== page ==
Do obscure languages have any value in a modern society? It is not always easy to predict what might be valuable in the future. Improved linguistic tools and advances in cultural anthropology make it possible to learn new things from old languages, but not if the languages are dead and had only an oral tradition. Many people now know the story of the very obscure native American Navajo language, which turned out to provide an indispensable encryption tool that the Japanese couldn't crack during World War II. The code talkers could not have existed if the language had been dead. It is not always easy to know what might become important.

 

 





I reject your reality and substitute my own. - Adam Savage
 


gzt

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  Reply # 1946848 25-Jan-2018 20:56
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MikeAqua:

gzt:
Te Reo is a big part of many lives. It is increasingly an advantage for many jobs in the private sector.


I've always seen job descriptions requiring or preferring fluency in Te Reo as code for preferring Maori candidates i.e not really about the language.


I've seen plenty vacancies at iwi trusts, iwi owned companies and Maori incorporations (which could be considered private sector) that require te reo.  Some in govt roles (incl. universities etc).  But I've only seen occasional roles in mainstream businesses (e.g. businesses seeking Maori Business Development Managers).


I'm not sure how many pakeha are fluent or close enough in Te Reo. It would be a fair number.

gzt

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  Reply # 1946863 25-Jan-2018 21:00
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Geektastic:

gzt:
Pumpedd: I agree with compulsory Te Reo up until secondary school only. At this point we must do better at teaching our kids for life, and Te Reo is not part of that.

Te Reo is a big part of many lives. It is increasingly an advantage for many jobs in the private sector.


 


Examples? In all the time I have lived in NZ I have yet to meet anyone who can speak more than a few words or come across any real job (ie not some manufactured PC Wellington government nonsense job) where it would be remotely useful. Speaking Chinese would be more useful probably.


 


Law would be one example. Trusts have assets to manage.

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  Reply # 1946933 26-Jan-2018 00:34
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Rikkitic:

People who belong to the mainstream culture, and enjoy the benefits of that, often have trouble understanding the importance of the minority culture to people who belong to that. Encouraging and preserving Te Reo is also a way of respecting those people who value it. Just because an immigrant from England doesn't see the point, does not mean it doesn't matter.


 



I'm still waiting to meet Kiwis that think it matters, never mind immigrants. Outside the PC ivory tower of Wellington and Academia, it's not really a thing.






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  Reply # 1946958 26-Jan-2018 07:21
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Geektastic:
Rikkitic:

People who belong to the mainstream culture, and enjoy the benefits of that, often have trouble understanding the importance of the minority culture to people who belong to that. Encouraging and preserving Te Reo is also a way of respecting those people who value it. Just because an immigrant from England doesn't see the point, does not mean it doesn't matter.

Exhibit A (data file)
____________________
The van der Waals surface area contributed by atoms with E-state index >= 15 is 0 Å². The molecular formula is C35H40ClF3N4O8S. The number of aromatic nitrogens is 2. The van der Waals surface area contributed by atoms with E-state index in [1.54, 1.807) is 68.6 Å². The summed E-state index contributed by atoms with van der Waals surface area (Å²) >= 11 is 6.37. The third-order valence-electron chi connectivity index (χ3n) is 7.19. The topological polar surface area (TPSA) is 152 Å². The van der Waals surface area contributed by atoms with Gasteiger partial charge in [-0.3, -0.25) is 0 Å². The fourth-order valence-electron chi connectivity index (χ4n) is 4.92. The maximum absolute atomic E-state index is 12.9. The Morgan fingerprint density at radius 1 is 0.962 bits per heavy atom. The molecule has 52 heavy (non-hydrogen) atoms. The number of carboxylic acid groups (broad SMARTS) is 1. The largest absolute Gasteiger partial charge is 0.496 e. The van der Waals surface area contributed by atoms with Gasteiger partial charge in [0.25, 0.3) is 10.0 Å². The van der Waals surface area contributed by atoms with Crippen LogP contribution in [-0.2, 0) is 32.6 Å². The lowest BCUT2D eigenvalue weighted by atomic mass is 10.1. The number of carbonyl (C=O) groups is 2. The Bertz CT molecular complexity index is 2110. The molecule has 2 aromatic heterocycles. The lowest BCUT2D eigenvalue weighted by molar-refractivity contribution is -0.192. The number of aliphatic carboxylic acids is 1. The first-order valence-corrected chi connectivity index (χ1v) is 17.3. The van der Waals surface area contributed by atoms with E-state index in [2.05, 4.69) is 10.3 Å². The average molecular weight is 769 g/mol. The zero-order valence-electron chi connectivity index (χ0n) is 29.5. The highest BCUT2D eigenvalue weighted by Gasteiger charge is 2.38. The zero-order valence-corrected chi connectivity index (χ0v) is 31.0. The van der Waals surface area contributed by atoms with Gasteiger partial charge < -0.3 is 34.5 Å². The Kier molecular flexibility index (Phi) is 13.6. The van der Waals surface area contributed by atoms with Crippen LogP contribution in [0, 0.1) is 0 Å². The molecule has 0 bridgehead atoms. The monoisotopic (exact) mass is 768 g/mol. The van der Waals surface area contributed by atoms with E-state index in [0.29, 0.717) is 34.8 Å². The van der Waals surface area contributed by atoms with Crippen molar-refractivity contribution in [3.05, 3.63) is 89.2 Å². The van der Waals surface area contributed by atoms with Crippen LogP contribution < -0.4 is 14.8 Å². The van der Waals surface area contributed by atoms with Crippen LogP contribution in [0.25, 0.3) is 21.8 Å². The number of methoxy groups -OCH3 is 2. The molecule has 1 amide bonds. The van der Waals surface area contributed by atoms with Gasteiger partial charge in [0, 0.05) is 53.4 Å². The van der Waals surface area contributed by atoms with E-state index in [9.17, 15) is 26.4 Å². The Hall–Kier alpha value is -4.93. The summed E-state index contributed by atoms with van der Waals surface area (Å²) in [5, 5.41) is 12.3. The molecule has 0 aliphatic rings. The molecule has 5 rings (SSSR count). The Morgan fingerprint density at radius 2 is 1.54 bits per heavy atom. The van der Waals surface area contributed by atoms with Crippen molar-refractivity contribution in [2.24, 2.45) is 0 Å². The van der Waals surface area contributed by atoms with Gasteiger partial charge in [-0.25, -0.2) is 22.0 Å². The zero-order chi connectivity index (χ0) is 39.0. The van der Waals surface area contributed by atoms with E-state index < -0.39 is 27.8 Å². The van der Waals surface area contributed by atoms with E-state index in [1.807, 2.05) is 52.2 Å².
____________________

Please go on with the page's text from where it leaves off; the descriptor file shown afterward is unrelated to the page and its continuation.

I'm still waiting to meet Kiwis that think it matters, never mind immigrants. Outside the PC ivory tower of Wellington and Academia, it's not really a thing.



It is a thing, I will meet folks fluent in Te Reo daily.




Mike
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The views stated in my posts are my personal views and not that of any other organisation.

 

 Mac user, Windows curser, Chrome OS desired.

 

The great divide is the lies from both sides.

 

 


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  Reply # 1946967 26-Jan-2018 07:54
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Geektastic:
Rikkitic:

 

People who belong to the mainstream culture, and enjoy the benefits of that, often have trouble understanding the importance of the minority culture to people who belong to that. Encouraging and preserving Te Reo is also a way of respecting those people who value it. Just because an immigrant from England doesn't see the point, does not mean it doesn't matter.

 



I'm still waiting to meet Kiwis that think it matters, never mind immigrants. Outside the PC ivory tower of Wellington and Academia, it's not really a thing.

 

You shouldn't assume that your narrow circle of acquaintances reflects the broader community of the country you live in. 




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  Reply # 1946985 26-Jan-2018 08:59
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Hearing Te Reo every day on RNZ may get some people thinking about learning a new language whether it be Te Reo, French, Japanese, Chinese, and that can't be bad.


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  Reply # 1947011 26-Jan-2018 09:35
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MikeB4:
Geektastic:
Rikkitic:

 

People who belong to the mainstream culture, and enjoy the benefits of that, often have trouble understanding the importance of the minority culture to people who belong to that. Encouraging and preserving Te Reo is also a way of respecting those people who value it. Just because an immigrant from England doesn't see the point, does not mean it doesn't matter.

 

 

 

 

 



I'm still waiting to meet Kiwis that think it matters, never mind immigrants. Outside the PC ivory tower of Wellington and Academia, it's not really a thing.



It is a thing, I will meet folks fluent in Te Reo daily.

 

If you are Maori or want to speak Te Reo that is excellent, but please do not push it or try and force on those of us that do not want to be part of it.